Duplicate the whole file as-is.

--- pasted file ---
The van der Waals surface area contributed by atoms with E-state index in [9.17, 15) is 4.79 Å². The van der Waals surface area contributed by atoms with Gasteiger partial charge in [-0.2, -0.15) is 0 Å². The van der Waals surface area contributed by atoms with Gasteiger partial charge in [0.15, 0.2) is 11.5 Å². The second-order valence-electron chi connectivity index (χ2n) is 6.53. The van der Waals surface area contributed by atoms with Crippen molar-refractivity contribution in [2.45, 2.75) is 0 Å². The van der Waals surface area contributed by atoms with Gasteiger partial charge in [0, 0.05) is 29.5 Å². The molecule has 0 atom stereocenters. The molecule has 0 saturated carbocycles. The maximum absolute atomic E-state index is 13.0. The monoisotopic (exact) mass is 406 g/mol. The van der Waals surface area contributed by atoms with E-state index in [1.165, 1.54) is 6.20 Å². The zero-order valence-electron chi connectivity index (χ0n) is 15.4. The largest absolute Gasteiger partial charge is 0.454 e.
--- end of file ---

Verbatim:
The van der Waals surface area contributed by atoms with E-state index in [9.17, 15) is 4.79 Å². The van der Waals surface area contributed by atoms with Gasteiger partial charge in [-0.2, -0.15) is 0 Å². The van der Waals surface area contributed by atoms with Gasteiger partial charge in [0.15, 0.2) is 11.5 Å². The second-order valence-electron chi connectivity index (χ2n) is 6.53. The van der Waals surface area contributed by atoms with Crippen molar-refractivity contribution in [2.45, 2.75) is 0 Å². The van der Waals surface area contributed by atoms with Gasteiger partial charge in [0, 0.05) is 29.5 Å². The molecule has 0 atom stereocenters. The molecule has 0 saturated carbocycles. The maximum absolute atomic E-state index is 13.0. The monoisotopic (exact) mass is 406 g/mol. The van der Waals surface area contributed by atoms with E-state index in [1.165, 1.54) is 6.20 Å². The zero-order valence-electron chi connectivity index (χ0n) is 15.4. The largest absolute Gasteiger partial charge is 0.454 e.